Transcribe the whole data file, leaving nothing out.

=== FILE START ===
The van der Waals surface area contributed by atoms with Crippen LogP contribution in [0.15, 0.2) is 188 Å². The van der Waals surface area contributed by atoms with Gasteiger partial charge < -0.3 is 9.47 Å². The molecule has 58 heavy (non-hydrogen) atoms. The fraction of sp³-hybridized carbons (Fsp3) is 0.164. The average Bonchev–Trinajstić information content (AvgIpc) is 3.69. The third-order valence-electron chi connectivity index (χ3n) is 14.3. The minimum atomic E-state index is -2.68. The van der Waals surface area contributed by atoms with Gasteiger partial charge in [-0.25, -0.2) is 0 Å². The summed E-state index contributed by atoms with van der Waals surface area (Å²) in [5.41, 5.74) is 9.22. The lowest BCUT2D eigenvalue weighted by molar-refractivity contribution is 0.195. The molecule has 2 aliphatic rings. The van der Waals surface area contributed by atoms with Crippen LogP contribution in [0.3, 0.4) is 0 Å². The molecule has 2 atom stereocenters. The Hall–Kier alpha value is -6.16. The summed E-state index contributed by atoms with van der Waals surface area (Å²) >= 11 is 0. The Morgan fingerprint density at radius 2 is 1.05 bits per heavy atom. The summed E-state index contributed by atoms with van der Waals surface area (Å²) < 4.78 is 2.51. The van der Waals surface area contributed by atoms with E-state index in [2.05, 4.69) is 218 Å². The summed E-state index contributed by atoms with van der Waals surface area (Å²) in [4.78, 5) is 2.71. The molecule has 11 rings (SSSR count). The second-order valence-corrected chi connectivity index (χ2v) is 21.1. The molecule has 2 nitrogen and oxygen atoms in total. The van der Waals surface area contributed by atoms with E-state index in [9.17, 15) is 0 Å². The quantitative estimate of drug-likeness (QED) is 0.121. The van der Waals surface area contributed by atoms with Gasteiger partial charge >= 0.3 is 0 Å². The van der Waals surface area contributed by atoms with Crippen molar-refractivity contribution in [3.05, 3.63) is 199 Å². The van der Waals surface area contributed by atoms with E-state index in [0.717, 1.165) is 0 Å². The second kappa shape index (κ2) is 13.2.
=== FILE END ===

The van der Waals surface area contributed by atoms with Crippen LogP contribution in [0.15, 0.2) is 188 Å². The van der Waals surface area contributed by atoms with Gasteiger partial charge < -0.3 is 9.47 Å². The molecule has 58 heavy (non-hydrogen) atoms. The fraction of sp³-hybridized carbons (Fsp3) is 0.164. The average Bonchev–Trinajstić information content (AvgIpc) is 3.69. The third-order valence-electron chi connectivity index (χ3n) is 14.3. The minimum atomic E-state index is -2.68. The van der Waals surface area contributed by atoms with Gasteiger partial charge in [-0.25, -0.2) is 0 Å². The summed E-state index contributed by atoms with van der Waals surface area (Å²) in [5.41, 5.74) is 9.22. The lowest BCUT2D eigenvalue weighted by molar-refractivity contribution is 0.195. The molecule has 2 aliphatic rings. The van der Waals surface area contributed by atoms with Crippen LogP contribution in [0.3, 0.4) is 0 Å². The molecule has 2 atom stereocenters. The Hall–Kier alpha value is -6.16. The summed E-state index contributed by atoms with van der Waals surface area (Å²) >= 11 is 0. The Morgan fingerprint density at radius 2 is 1.05 bits per heavy atom. The summed E-state index contributed by atoms with van der Waals surface area (Å²) < 4.78 is 2.51. The van der Waals surface area contributed by atoms with E-state index in [2.05, 4.69) is 218 Å². The summed E-state index contributed by atoms with van der Waals surface area (Å²) in [4.78, 5) is 2.71. The molecule has 11 rings (SSSR count). The second-order valence-corrected chi connectivity index (χ2v) is 21.1. The molecule has 2 nitrogen and oxygen atoms in total. The van der Waals surface area contributed by atoms with E-state index in [9.17, 15) is 0 Å². The quantitative estimate of drug-likeness (QED) is 0.121. The van der Waals surface area contributed by atoms with Gasteiger partial charge >= 0.3 is 0 Å². The van der Waals surface area contributed by atoms with Crippen molar-refractivity contribution in [3.05, 3.63) is 199 Å². The van der Waals surface area contributed by atoms with E-state index in [0.717, 1.165) is 0 Å². The second kappa shape index (κ2) is 13.2.